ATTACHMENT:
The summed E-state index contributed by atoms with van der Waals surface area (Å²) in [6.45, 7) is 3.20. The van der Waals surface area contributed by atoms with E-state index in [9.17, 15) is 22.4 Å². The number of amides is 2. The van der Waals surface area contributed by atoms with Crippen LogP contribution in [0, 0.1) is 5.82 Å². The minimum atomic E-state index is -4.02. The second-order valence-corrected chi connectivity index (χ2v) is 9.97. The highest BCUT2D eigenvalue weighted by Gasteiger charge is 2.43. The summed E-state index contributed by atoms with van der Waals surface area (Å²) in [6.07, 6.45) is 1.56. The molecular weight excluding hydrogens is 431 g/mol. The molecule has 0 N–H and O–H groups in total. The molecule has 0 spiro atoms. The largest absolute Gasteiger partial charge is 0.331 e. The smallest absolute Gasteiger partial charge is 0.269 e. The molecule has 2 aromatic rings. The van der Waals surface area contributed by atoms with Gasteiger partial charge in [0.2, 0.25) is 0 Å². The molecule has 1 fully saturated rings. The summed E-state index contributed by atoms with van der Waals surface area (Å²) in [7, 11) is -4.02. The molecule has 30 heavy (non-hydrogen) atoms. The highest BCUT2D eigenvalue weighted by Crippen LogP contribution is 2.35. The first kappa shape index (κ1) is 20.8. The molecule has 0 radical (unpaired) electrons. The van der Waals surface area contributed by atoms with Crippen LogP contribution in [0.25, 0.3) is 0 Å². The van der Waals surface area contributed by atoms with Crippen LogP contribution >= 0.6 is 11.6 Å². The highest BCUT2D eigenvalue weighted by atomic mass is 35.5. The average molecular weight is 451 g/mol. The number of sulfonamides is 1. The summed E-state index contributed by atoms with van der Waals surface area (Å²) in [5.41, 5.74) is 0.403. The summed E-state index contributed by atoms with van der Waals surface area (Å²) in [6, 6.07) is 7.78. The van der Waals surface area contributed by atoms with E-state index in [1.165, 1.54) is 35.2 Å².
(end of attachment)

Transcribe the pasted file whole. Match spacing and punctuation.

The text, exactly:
The summed E-state index contributed by atoms with van der Waals surface area (Å²) in [6.45, 7) is 3.20. The van der Waals surface area contributed by atoms with E-state index in [9.17, 15) is 22.4 Å². The number of amides is 2. The van der Waals surface area contributed by atoms with Crippen LogP contribution in [0, 0.1) is 5.82 Å². The minimum atomic E-state index is -4.02. The second-order valence-corrected chi connectivity index (χ2v) is 9.97. The highest BCUT2D eigenvalue weighted by Gasteiger charge is 2.43. The summed E-state index contributed by atoms with van der Waals surface area (Å²) in [6.07, 6.45) is 1.56. The molecular weight excluding hydrogens is 431 g/mol. The molecule has 0 N–H and O–H groups in total. The molecule has 0 spiro atoms. The largest absolute Gasteiger partial charge is 0.331 e. The smallest absolute Gasteiger partial charge is 0.269 e. The molecule has 2 aromatic rings. The van der Waals surface area contributed by atoms with Gasteiger partial charge in [0.2, 0.25) is 0 Å². The molecule has 1 fully saturated rings. The summed E-state index contributed by atoms with van der Waals surface area (Å²) in [7, 11) is -4.02. The molecule has 30 heavy (non-hydrogen) atoms. The highest BCUT2D eigenvalue weighted by Crippen LogP contribution is 2.35. The first kappa shape index (κ1) is 20.8. The molecule has 0 radical (unpaired) electrons. The van der Waals surface area contributed by atoms with Crippen LogP contribution in [0.25, 0.3) is 0 Å². The van der Waals surface area contributed by atoms with Crippen LogP contribution >= 0.6 is 11.6 Å². The highest BCUT2D eigenvalue weighted by atomic mass is 35.5. The average molecular weight is 451 g/mol. The number of sulfonamides is 1. The summed E-state index contributed by atoms with van der Waals surface area (Å²) in [5.41, 5.74) is 0.403. The summed E-state index contributed by atoms with van der Waals surface area (Å²) in [6, 6.07) is 7.78. The van der Waals surface area contributed by atoms with E-state index in [1.165, 1.54) is 35.2 Å².